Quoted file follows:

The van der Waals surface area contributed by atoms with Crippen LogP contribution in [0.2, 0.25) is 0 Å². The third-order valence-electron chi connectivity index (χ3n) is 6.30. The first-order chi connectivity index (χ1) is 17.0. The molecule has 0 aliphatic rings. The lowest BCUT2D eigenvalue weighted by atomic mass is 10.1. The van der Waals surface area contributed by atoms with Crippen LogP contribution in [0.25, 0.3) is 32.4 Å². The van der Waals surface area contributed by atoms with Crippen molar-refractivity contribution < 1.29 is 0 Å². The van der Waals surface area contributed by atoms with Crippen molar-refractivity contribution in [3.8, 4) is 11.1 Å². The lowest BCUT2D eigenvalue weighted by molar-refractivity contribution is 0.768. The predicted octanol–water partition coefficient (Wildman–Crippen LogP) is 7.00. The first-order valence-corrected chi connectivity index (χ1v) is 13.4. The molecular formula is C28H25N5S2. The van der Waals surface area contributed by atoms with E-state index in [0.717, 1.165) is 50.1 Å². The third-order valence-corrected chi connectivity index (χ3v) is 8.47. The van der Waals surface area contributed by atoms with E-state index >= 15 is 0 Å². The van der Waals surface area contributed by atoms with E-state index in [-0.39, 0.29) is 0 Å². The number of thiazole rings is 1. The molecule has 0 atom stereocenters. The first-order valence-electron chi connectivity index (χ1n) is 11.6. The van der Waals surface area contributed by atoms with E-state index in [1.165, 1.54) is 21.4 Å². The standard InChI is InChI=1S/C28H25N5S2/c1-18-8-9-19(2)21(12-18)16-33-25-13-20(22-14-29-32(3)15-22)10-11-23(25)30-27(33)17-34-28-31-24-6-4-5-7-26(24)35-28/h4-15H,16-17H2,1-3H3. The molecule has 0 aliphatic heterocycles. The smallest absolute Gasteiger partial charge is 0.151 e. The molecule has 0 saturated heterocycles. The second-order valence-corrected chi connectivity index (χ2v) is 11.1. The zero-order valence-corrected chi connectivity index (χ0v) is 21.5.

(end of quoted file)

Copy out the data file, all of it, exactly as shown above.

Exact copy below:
The van der Waals surface area contributed by atoms with Crippen LogP contribution in [0.2, 0.25) is 0 Å². The third-order valence-electron chi connectivity index (χ3n) is 6.30. The first-order chi connectivity index (χ1) is 17.0. The molecule has 0 aliphatic rings. The lowest BCUT2D eigenvalue weighted by atomic mass is 10.1. The van der Waals surface area contributed by atoms with Crippen LogP contribution in [0.25, 0.3) is 32.4 Å². The van der Waals surface area contributed by atoms with Crippen molar-refractivity contribution < 1.29 is 0 Å². The van der Waals surface area contributed by atoms with Crippen molar-refractivity contribution in [3.8, 4) is 11.1 Å². The lowest BCUT2D eigenvalue weighted by molar-refractivity contribution is 0.768. The predicted octanol–water partition coefficient (Wildman–Crippen LogP) is 7.00. The first-order valence-corrected chi connectivity index (χ1v) is 13.4. The molecular formula is C28H25N5S2. The van der Waals surface area contributed by atoms with E-state index in [0.717, 1.165) is 50.1 Å². The third-order valence-corrected chi connectivity index (χ3v) is 8.47. The van der Waals surface area contributed by atoms with E-state index >= 15 is 0 Å². The van der Waals surface area contributed by atoms with E-state index in [-0.39, 0.29) is 0 Å². The number of thiazole rings is 1. The molecule has 0 atom stereocenters. The first-order valence-electron chi connectivity index (χ1n) is 11.6. The van der Waals surface area contributed by atoms with E-state index in [1.165, 1.54) is 21.4 Å². The standard InChI is InChI=1S/C28H25N5S2/c1-18-8-9-19(2)21(12-18)16-33-25-13-20(22-14-29-32(3)15-22)10-11-23(25)30-27(33)17-34-28-31-24-6-4-5-7-26(24)35-28/h4-15H,16-17H2,1-3H3. The molecule has 0 aliphatic heterocycles. The smallest absolute Gasteiger partial charge is 0.151 e. The molecule has 0 saturated heterocycles. The second-order valence-corrected chi connectivity index (χ2v) is 11.1. The zero-order valence-corrected chi connectivity index (χ0v) is 21.5.